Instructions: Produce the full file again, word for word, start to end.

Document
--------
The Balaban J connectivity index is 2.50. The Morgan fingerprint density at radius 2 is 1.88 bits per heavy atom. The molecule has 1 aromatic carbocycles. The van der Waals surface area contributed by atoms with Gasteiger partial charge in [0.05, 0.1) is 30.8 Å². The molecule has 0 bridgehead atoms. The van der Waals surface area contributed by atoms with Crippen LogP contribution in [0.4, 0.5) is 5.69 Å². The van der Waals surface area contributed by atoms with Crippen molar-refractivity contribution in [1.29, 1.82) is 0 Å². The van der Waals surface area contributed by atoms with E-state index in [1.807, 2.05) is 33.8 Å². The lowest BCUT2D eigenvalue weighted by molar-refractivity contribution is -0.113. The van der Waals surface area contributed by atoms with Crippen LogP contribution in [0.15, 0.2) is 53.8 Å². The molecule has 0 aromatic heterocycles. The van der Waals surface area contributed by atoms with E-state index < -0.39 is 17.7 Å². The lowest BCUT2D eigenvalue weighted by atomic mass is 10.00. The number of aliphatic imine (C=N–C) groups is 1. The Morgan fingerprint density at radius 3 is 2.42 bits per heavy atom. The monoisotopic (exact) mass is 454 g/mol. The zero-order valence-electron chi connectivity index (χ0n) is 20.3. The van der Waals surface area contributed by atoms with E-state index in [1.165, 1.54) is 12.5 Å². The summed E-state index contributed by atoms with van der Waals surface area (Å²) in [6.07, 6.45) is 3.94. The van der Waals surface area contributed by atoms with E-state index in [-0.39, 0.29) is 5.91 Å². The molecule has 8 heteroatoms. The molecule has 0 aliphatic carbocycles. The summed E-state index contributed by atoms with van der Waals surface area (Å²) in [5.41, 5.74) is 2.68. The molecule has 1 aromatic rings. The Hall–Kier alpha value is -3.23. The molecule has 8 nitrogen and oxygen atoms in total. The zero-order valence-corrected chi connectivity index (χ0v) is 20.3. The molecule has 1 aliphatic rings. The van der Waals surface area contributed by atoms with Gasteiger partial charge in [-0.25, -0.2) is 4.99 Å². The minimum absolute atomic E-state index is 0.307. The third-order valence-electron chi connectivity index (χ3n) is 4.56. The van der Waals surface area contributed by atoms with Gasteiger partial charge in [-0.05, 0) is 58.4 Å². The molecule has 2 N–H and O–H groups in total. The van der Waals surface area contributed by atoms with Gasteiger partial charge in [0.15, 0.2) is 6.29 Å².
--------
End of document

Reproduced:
The Balaban J connectivity index is 2.50. The Morgan fingerprint density at radius 2 is 1.88 bits per heavy atom. The molecule has 1 aromatic carbocycles. The van der Waals surface area contributed by atoms with Gasteiger partial charge in [0.05, 0.1) is 30.8 Å². The molecule has 0 bridgehead atoms. The van der Waals surface area contributed by atoms with Crippen LogP contribution in [0.4, 0.5) is 5.69 Å². The van der Waals surface area contributed by atoms with Crippen molar-refractivity contribution in [1.29, 1.82) is 0 Å². The van der Waals surface area contributed by atoms with E-state index in [1.807, 2.05) is 33.8 Å². The lowest BCUT2D eigenvalue weighted by molar-refractivity contribution is -0.113. The van der Waals surface area contributed by atoms with Crippen LogP contribution in [0.15, 0.2) is 53.8 Å². The molecule has 0 aromatic heterocycles. The van der Waals surface area contributed by atoms with E-state index < -0.39 is 17.7 Å². The lowest BCUT2D eigenvalue weighted by atomic mass is 10.00. The number of aliphatic imine (C=N–C) groups is 1. The Morgan fingerprint density at radius 3 is 2.42 bits per heavy atom. The monoisotopic (exact) mass is 454 g/mol. The zero-order valence-electron chi connectivity index (χ0n) is 20.3. The van der Waals surface area contributed by atoms with E-state index in [1.165, 1.54) is 12.5 Å². The summed E-state index contributed by atoms with van der Waals surface area (Å²) in [6.07, 6.45) is 3.94. The van der Waals surface area contributed by atoms with E-state index in [-0.39, 0.29) is 5.91 Å². The molecule has 8 heteroatoms. The molecule has 0 aliphatic carbocycles. The summed E-state index contributed by atoms with van der Waals surface area (Å²) in [5.41, 5.74) is 2.68. The molecule has 1 aromatic rings. The Hall–Kier alpha value is -3.23. The molecule has 8 nitrogen and oxygen atoms in total. The zero-order valence-corrected chi connectivity index (χ0v) is 20.3. The molecule has 1 aliphatic rings. The van der Waals surface area contributed by atoms with Gasteiger partial charge in [-0.25, -0.2) is 4.99 Å². The minimum absolute atomic E-state index is 0.307. The third-order valence-electron chi connectivity index (χ3n) is 4.56. The van der Waals surface area contributed by atoms with Gasteiger partial charge in [-0.05, 0) is 58.4 Å². The molecule has 2 N–H and O–H groups in total. The van der Waals surface area contributed by atoms with Gasteiger partial charge in [0.15, 0.2) is 6.29 Å².